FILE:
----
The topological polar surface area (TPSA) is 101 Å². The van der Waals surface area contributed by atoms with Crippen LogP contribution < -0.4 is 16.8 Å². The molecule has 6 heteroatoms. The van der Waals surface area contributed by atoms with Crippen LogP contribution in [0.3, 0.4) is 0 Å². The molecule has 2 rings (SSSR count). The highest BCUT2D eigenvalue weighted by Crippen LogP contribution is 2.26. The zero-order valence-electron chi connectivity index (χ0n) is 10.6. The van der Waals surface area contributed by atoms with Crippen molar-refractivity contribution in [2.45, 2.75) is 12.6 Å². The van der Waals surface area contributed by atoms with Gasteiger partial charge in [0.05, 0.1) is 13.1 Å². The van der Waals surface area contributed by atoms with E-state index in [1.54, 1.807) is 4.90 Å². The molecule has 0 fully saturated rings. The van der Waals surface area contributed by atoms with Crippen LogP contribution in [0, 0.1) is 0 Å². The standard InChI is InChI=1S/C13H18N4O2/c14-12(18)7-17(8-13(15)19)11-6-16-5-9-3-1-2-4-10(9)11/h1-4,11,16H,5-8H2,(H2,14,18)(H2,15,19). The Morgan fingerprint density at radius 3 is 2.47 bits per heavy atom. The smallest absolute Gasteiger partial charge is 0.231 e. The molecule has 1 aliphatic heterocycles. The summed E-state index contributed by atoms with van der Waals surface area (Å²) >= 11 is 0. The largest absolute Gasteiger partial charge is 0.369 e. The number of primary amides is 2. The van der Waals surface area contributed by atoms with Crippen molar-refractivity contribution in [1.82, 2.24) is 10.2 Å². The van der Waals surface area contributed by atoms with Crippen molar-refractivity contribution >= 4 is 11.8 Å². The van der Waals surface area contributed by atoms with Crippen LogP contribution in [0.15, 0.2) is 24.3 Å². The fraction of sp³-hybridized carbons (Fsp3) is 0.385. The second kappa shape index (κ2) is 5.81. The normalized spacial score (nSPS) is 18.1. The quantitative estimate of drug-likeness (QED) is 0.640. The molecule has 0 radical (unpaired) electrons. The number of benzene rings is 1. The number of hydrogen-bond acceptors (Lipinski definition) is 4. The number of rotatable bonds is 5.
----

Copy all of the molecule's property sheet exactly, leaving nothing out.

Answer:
The topological polar surface area (TPSA) is 101 Å². The van der Waals surface area contributed by atoms with Crippen LogP contribution < -0.4 is 16.8 Å². The molecule has 6 heteroatoms. The van der Waals surface area contributed by atoms with Crippen LogP contribution in [0.3, 0.4) is 0 Å². The molecule has 2 rings (SSSR count). The highest BCUT2D eigenvalue weighted by Crippen LogP contribution is 2.26. The zero-order valence-electron chi connectivity index (χ0n) is 10.6. The van der Waals surface area contributed by atoms with Crippen molar-refractivity contribution in [2.45, 2.75) is 12.6 Å². The van der Waals surface area contributed by atoms with Gasteiger partial charge in [0.05, 0.1) is 13.1 Å². The van der Waals surface area contributed by atoms with E-state index in [1.54, 1.807) is 4.90 Å². The molecule has 0 fully saturated rings. The van der Waals surface area contributed by atoms with Crippen LogP contribution in [0, 0.1) is 0 Å². The standard InChI is InChI=1S/C13H18N4O2/c14-12(18)7-17(8-13(15)19)11-6-16-5-9-3-1-2-4-10(9)11/h1-4,11,16H,5-8H2,(H2,14,18)(H2,15,19). The Morgan fingerprint density at radius 3 is 2.47 bits per heavy atom. The smallest absolute Gasteiger partial charge is 0.231 e. The molecule has 1 aliphatic heterocycles. The summed E-state index contributed by atoms with van der Waals surface area (Å²) >= 11 is 0. The largest absolute Gasteiger partial charge is 0.369 e. The number of primary amides is 2. The van der Waals surface area contributed by atoms with Crippen molar-refractivity contribution in [1.82, 2.24) is 10.2 Å². The van der Waals surface area contributed by atoms with Crippen molar-refractivity contribution >= 4 is 11.8 Å². The van der Waals surface area contributed by atoms with Crippen LogP contribution in [0.15, 0.2) is 24.3 Å². The fraction of sp³-hybridized carbons (Fsp3) is 0.385. The second kappa shape index (κ2) is 5.81. The normalized spacial score (nSPS) is 18.1. The quantitative estimate of drug-likeness (QED) is 0.640. The molecule has 0 radical (unpaired) electrons. The number of benzene rings is 1. The number of hydrogen-bond acceptors (Lipinski definition) is 4. The number of rotatable bonds is 5.